• 2021-03-12: 15:00: Bernd Sturmfels (UC Berkerley, USA, and MPI Leipzig, Germany), Linear PDE with constant coefficients, slides.
We discuss algebraic methods for solving systems of homogeneous linear partial differential equations with constant coefficients. The setting is the Fundamental Principle established by Ehrenpreis and Palamodov in the 1960’s. Our approach rests on recent advances in commutative algebra, and it offers new vistas on schemes and coherent sheaves in computational algebraic geometry.
• 2021-02-26: 11:00: Philippe Moustrou (University of Tromsø, Norway), Symmetric situations in polynomial optimization, slides.
In the first part of the talk, we will discuss symmetric polynomial ideals, namely ideals of polynomials closed under permutations of variables. The Specht polynomials are fundamental in the understanding of the representations of the symmetric group. We show a connection between the leading monomials of polynomials in a symmetric ideal and the Specht polynomials contained in the ideal. This provides applications in several contexts, in particular for algorithmic purposes. Most notably, this connection gives information about the points in the corresponding algebraic variety. From another perspective, it restricts the isotypic decomposition of the ideal viewed as a representation of the symmetric group.This allows further algorithmic consequences, in particular for non-negativity certifications of symmetric polynomials on symmetric variety via sums of squares.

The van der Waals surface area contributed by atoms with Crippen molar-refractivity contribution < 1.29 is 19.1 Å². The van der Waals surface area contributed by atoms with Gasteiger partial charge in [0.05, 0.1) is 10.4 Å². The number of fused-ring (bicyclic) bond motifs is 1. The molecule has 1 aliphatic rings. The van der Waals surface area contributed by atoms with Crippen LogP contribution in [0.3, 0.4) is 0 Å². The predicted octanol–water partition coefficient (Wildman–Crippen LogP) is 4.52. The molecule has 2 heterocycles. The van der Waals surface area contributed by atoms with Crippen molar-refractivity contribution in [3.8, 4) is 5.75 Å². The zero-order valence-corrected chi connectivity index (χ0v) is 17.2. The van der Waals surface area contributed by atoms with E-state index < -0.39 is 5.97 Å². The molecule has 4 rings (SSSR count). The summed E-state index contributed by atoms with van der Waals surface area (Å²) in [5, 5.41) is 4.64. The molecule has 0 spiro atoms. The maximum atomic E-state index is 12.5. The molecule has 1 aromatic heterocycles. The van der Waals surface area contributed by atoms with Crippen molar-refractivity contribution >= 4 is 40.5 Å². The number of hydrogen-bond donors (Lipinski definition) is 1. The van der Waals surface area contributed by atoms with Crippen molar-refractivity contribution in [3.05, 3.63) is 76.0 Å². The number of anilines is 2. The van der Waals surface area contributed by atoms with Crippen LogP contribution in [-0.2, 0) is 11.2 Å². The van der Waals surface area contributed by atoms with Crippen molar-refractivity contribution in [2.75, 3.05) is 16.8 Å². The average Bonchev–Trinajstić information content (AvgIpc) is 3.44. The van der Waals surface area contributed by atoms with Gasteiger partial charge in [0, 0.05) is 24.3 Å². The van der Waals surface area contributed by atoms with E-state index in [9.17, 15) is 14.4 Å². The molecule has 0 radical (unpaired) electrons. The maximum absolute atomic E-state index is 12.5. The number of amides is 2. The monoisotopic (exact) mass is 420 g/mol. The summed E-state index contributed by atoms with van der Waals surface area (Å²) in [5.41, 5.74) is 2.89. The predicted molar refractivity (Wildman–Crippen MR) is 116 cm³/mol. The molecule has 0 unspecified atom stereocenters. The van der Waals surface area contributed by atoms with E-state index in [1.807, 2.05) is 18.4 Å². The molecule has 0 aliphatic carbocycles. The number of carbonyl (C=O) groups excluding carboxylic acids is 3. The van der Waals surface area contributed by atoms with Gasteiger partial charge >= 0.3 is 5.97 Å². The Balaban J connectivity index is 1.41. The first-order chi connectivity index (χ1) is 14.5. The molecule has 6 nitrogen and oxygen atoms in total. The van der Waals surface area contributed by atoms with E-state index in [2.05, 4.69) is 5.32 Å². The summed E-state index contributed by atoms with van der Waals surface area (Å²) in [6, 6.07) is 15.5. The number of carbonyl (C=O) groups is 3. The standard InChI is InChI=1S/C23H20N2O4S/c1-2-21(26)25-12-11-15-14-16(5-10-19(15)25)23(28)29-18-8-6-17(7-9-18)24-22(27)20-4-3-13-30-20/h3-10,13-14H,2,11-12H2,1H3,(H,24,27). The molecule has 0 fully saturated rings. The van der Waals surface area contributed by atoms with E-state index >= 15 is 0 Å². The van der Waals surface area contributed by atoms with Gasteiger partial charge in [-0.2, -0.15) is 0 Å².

Besides sums of squares, alternative methods have been recently introduced to certify the non-negaitivity of polynomials. The second part of the talk will focus on methods based on Sums of Arithmetic-Geometric Exponentials (SAGE) and Sums Of Non-negative Circuit polynomials (SONC) for symmetric polynomials. We will discuss the theoretical aspects such as the comparison between these cones and the cone of non-negative symmetric polynomials, as well as symmetry-reduction techniques for the corresponding algorithms.
Based on joint works with Helen Naumann, Cordian Riener, Thorsten Theobald and Hugues Verdure.
• 2021-02-19: 11:00: Ilaria Zappatore (INRIA Saclay). Simultaneous rational function reconstruction and applications to algebraic coding theory, slides.